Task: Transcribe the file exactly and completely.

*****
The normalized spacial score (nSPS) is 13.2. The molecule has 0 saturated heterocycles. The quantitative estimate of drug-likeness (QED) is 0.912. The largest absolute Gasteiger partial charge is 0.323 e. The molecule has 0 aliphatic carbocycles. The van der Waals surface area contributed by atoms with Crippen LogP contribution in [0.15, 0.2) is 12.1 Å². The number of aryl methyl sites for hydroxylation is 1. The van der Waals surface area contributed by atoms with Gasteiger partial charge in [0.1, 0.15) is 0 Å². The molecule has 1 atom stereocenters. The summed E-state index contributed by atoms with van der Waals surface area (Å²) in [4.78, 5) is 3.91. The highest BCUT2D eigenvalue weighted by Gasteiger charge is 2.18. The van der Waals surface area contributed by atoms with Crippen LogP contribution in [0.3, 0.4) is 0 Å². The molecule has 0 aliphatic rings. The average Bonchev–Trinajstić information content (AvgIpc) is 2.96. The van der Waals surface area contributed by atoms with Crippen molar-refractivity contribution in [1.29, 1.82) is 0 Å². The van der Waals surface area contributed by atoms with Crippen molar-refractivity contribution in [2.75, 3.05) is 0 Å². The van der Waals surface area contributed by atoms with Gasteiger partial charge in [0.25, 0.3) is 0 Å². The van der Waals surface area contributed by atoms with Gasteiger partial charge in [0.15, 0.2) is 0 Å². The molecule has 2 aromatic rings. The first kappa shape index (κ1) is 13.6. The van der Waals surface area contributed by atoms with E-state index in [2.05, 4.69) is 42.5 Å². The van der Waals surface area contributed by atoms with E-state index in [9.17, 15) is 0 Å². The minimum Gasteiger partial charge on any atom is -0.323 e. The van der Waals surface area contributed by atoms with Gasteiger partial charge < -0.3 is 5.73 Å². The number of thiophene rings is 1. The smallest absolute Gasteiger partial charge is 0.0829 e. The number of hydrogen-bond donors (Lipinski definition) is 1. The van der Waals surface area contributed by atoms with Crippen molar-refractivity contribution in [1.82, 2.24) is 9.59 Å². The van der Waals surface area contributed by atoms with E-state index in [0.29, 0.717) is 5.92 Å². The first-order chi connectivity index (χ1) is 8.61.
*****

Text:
The normalized spacial score (nSPS) is 13.2. The molecule has 0 saturated heterocycles. The quantitative estimate of drug-likeness (QED) is 0.912. The largest absolute Gasteiger partial charge is 0.323 e. The molecule has 0 aliphatic carbocycles. The van der Waals surface area contributed by atoms with Crippen LogP contribution in [0.15, 0.2) is 12.1 Å². The number of aryl methyl sites for hydroxylation is 1. The van der Waals surface area contributed by atoms with Gasteiger partial charge in [0.1, 0.15) is 0 Å². The molecule has 1 atom stereocenters. The summed E-state index contributed by atoms with van der Waals surface area (Å²) in [4.78, 5) is 3.91. The highest BCUT2D eigenvalue weighted by Gasteiger charge is 2.18. The van der Waals surface area contributed by atoms with Crippen LogP contribution in [0.3, 0.4) is 0 Å². The molecule has 0 aliphatic rings. The average Bonchev–Trinajstić information content (AvgIpc) is 2.96. The van der Waals surface area contributed by atoms with Crippen molar-refractivity contribution in [1.29, 1.82) is 0 Å². The van der Waals surface area contributed by atoms with Crippen molar-refractivity contribution in [2.75, 3.05) is 0 Å². The van der Waals surface area contributed by atoms with Gasteiger partial charge in [0.25, 0.3) is 0 Å². The van der Waals surface area contributed by atoms with Gasteiger partial charge in [0.15, 0.2) is 0 Å². The molecule has 2 aromatic rings. The first kappa shape index (κ1) is 13.6. The van der Waals surface area contributed by atoms with E-state index in [2.05, 4.69) is 42.5 Å². The van der Waals surface area contributed by atoms with E-state index in [9.17, 15) is 0 Å². The minimum Gasteiger partial charge on any atom is -0.323 e. The van der Waals surface area contributed by atoms with Gasteiger partial charge < -0.3 is 5.73 Å². The number of thiophene rings is 1. The smallest absolute Gasteiger partial charge is 0.0829 e. The number of hydrogen-bond donors (Lipinski definition) is 1. The van der Waals surface area contributed by atoms with Crippen molar-refractivity contribution in [1.82, 2.24) is 9.59 Å². The van der Waals surface area contributed by atoms with E-state index in [0.29, 0.717) is 5.92 Å². The first-order chi connectivity index (χ1) is 8.61.